• Sport floors receive a dry mopping once or twice daily, then a wet towel treatment once a day along with weekly scrubbing.
  • Windows are part of the weekly routine but when is the last time you saw hand prints on an entry door in the morning? You don’t because our elves wash them once a day.
  • Our elves fix door closers, water heaters, desks, leaky faucets, door latches, lights, boilers, and pretty much everything an elf can handle.
  • During winter weather they are responsible to move snow off of nearly a 1/3 of mile of sidewalk, 30+ parking spots, and 17 doorways.

The list could keep going on and on but I think you get the picture.  These elves are MAGIC!  However, don’t forget the little miracles they provide during concerts, sporting events, or community events.  Concerts require them to be experts in engineering and sound system setup.  Sporting events require sound and music systems, clean seats, trash collection, and team logistics all under the scrutiny of thousands of eyes.  Finally, many do not realize how many community events our elves help provide.  These events range from dance, taekwondo, DRN banquets, post-prom parties, meetings, and more.

The next time you have the opportunity to visit another school look around.  Look at the floors, the sinks, gym floors, look up and down.  When I do this, I leave thankful for the efforts of these four exceptional people.  It also reaffirms my view there is no way we can provide the service to this community facility, that it deserves, without them.20150804_095825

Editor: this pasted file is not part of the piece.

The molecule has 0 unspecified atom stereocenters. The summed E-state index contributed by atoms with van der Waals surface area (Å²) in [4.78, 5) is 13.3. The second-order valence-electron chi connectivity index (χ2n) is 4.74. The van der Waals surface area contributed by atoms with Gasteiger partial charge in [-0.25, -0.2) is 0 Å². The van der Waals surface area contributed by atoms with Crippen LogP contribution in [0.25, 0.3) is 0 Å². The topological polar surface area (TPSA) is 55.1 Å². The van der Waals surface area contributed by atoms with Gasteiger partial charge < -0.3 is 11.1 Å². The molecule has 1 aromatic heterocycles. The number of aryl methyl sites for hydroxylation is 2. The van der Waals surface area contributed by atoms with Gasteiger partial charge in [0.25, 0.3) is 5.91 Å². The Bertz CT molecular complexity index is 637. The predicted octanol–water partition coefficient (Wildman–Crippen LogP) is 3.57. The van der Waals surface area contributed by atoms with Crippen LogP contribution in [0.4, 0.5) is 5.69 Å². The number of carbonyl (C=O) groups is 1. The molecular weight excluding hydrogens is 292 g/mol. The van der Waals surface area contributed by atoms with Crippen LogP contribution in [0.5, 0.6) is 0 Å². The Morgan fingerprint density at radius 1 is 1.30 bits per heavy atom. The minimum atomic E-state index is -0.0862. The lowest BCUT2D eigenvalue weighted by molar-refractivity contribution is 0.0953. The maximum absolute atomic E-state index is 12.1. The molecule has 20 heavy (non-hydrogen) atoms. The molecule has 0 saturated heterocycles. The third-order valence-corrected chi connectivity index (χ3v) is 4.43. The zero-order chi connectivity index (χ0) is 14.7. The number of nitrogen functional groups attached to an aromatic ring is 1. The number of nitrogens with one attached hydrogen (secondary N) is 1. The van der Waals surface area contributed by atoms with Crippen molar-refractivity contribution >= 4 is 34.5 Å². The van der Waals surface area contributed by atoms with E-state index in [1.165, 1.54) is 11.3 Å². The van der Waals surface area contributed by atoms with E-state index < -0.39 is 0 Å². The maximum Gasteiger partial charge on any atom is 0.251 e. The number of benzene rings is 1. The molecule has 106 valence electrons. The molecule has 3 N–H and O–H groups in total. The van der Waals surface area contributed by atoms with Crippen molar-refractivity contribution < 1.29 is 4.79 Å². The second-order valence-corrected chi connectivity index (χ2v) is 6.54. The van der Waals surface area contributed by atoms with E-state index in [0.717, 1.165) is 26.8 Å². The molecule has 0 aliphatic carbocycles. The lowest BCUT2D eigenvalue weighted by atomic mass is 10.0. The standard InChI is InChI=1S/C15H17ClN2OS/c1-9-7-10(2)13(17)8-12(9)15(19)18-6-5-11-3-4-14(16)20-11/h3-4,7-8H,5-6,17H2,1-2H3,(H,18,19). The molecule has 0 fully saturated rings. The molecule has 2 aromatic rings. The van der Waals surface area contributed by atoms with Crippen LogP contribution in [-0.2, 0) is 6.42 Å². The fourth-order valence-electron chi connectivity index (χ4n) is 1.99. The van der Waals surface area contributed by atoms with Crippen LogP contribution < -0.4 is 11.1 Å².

Merry Christmas & a huge THANK YOU to our elves!
Thank you – Jewel, Dennis, Dan & Steve

Dec
16
Filed Under (Uncategorized) by Jeff Fastnacht on 16-12-2016

The Ellendale School Board on Tuesday took action on a proposal to add women’s fast pitch softball.  The Board had been approached about adding the sport in late summer, so it creating an ad-hoc committee to research the program.  During, the past few months the committee & Mr. Matt Herman A.D. looked at the requirements of the program, start up costs, gathered interest of students, and interest in coops with other schools.  During this same time the Board has been working on budget cutting options due to declining enrollment, as shared in a previous post.  It was these budget cutting needs that eventually drove the committee to decide on Tuesday to not approve fast-pitch for the upcoming year.  The ad-hoc committee, chaired by Mrs. Kinzler, indicated the committee did not feel they could responsibly add a program while having to cut other programs in the district.  They did indicated that it could be an option in the future but it would not be recommended at this time.

 

 

Dec
09
Filed Under (Uncategorized) by Jeff Fastnacht on 09-12-2016
MIKE McCLEARY/Bismarck Tribune Governor Jack Dalrymple gives his Budget Address to members of the North Dakota legislators and the public in the House chamber Wednesday morning 12-3-2014 at the state Capitol in Bismarck.

Governor Jack Dalrymple